“People are going to die, and they are going to be left behind,” Mr. McCaul said.
Mr. Biden has emphasized that he was taking the threats to the safety of Americans in Kabul seriously. In a closed-door meeting with leaders of the Group of 7 nations on Tuesday, the president told them that the danger of a terrorist attack was “very high,” according to a senior American official.
A deadly attack against American and Afghan civilians by ISIS-K would be a disaster not only for the United States, but also for the Taliban, who are moving to consolidate control over Kabul. The Taliban and the Islamic State have been enemies, fighting each other on the battlefield for control of parts of the country.
Understand the Taliban Takeover in Afghanistan
Who are the Taliban? The Taliban arose in 1994 amid the turmoil that came after the withdrawal of Soviet forces from Afghanistan in 1989. They used brutal public punishments, including floggings, amputations and mass executions, to enforce their rules. Here’s more on their origin story and their record as rulers.
ISIS-K refers to the Islamic State’s Khorasan affiliate in Afghanistan.
Prime Minister Boris Johnson of Britain, who led the meeting, sought to put a good face on the discussions, saying the evacuation had been remarkably successful. He said leaders had agreed on a road map for dealing with the Taliban in the long term, vowing to use Afghan funds held in Western banks as a lever to pressure the Taliban.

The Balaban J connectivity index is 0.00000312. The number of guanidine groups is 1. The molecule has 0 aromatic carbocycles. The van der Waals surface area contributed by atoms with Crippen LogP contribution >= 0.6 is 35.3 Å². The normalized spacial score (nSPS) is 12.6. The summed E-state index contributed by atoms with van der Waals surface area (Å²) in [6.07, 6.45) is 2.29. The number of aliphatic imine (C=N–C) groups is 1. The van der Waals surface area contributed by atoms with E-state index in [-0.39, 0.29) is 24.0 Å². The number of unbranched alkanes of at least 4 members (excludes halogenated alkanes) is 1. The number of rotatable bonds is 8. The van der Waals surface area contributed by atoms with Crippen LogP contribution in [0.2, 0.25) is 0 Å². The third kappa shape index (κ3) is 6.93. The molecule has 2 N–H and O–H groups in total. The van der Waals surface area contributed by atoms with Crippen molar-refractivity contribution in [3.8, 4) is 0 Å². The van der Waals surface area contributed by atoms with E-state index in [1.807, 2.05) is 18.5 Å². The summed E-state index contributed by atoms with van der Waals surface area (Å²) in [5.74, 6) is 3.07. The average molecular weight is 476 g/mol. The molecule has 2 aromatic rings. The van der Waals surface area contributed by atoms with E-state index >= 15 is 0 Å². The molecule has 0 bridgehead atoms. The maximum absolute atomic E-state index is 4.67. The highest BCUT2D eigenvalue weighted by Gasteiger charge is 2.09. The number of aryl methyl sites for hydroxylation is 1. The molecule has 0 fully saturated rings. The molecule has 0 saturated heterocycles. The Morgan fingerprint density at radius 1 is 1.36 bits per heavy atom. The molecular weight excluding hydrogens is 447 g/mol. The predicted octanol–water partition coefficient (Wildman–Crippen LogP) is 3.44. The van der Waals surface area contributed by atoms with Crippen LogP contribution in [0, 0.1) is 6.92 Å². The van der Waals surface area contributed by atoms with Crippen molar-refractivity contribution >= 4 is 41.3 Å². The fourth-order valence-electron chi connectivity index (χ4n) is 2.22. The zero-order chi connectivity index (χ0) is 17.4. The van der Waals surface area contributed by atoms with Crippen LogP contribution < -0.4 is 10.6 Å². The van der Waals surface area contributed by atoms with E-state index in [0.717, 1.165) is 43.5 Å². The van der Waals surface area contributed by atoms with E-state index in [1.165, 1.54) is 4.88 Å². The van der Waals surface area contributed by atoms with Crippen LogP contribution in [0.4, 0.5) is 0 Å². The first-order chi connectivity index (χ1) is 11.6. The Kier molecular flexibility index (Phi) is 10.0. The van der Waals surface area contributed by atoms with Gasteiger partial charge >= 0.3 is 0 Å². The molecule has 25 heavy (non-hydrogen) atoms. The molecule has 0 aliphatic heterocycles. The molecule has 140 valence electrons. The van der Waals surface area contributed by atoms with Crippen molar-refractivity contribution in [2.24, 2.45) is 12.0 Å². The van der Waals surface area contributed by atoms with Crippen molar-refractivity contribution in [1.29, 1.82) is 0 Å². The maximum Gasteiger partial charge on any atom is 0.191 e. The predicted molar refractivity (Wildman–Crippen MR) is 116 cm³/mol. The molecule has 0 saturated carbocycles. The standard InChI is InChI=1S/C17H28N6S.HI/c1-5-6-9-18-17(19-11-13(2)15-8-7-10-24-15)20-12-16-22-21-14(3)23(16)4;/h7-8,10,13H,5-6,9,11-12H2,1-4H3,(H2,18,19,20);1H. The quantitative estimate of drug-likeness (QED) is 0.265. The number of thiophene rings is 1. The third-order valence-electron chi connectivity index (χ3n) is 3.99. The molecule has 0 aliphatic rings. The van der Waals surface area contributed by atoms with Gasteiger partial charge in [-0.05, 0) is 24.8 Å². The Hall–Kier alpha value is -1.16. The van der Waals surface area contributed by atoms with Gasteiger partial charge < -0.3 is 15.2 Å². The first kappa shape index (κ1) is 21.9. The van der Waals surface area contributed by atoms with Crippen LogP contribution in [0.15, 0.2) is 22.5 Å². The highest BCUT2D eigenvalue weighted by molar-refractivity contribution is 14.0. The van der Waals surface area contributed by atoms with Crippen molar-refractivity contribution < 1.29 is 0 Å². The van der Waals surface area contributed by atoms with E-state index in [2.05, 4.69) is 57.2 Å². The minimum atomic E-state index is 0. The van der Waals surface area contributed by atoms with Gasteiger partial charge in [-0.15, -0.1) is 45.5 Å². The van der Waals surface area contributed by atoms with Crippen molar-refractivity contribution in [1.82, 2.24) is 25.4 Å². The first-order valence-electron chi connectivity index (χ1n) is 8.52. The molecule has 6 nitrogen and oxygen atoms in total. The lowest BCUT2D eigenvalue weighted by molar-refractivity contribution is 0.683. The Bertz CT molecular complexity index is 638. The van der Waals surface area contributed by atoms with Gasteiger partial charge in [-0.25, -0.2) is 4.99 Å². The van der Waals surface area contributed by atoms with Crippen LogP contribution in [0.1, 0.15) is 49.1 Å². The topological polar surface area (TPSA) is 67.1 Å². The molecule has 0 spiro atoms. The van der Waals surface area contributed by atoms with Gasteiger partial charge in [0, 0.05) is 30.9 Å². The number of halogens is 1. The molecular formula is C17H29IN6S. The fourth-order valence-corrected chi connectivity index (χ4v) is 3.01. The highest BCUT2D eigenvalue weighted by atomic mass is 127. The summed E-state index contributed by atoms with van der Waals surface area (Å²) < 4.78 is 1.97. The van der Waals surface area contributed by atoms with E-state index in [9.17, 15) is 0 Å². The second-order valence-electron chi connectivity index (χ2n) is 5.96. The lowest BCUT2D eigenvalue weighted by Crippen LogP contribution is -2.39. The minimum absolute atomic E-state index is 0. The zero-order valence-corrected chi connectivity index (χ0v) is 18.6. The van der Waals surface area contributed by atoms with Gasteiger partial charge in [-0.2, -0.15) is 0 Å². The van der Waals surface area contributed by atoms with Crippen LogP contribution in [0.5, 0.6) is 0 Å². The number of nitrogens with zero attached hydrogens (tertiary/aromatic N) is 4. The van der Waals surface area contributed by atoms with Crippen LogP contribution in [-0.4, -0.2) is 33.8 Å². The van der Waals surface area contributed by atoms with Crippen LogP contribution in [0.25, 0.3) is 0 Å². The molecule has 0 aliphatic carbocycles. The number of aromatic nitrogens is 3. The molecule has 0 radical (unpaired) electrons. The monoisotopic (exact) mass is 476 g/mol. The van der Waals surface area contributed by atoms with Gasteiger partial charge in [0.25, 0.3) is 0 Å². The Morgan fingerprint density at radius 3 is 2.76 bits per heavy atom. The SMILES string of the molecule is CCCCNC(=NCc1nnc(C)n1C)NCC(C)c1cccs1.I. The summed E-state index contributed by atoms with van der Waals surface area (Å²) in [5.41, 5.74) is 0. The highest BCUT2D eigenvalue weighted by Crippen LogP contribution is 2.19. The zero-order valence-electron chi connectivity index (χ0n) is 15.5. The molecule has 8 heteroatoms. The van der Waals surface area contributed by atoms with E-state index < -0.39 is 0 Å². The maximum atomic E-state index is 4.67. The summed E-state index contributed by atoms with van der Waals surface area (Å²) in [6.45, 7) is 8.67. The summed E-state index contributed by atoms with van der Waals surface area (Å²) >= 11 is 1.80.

“The No. 1 condition is that they’ve got to guarantee, right the way through to Aug. 31 and beyond, safe passage for those who want to come out,” Mr. Johnson said to the BBC after the meeting.
But Mr. Johnson failed in his effort to persuade Mr. Biden to extend the evacuation beyond Aug. 31, and it was not clear what other options the allies had to protect their own citizens and Afghan allies without American military might.
Chancellor Angela Merkel of Germany said that plans were being made to find a way to ensure that “afterward we can still get as many local employees and people needing protection to be allowed to leave the country.” But her downbeat tone laid bare the sense of futility felt by Western leaders about Afghanistan.
“How can it be that the Afghan leader left the country so quickly?” Ms. Merkel said. “How can it be that Afghan soldiers who we trained for so long gave up so quickly? We will have to ask these questions, but they were not the most pressing today.”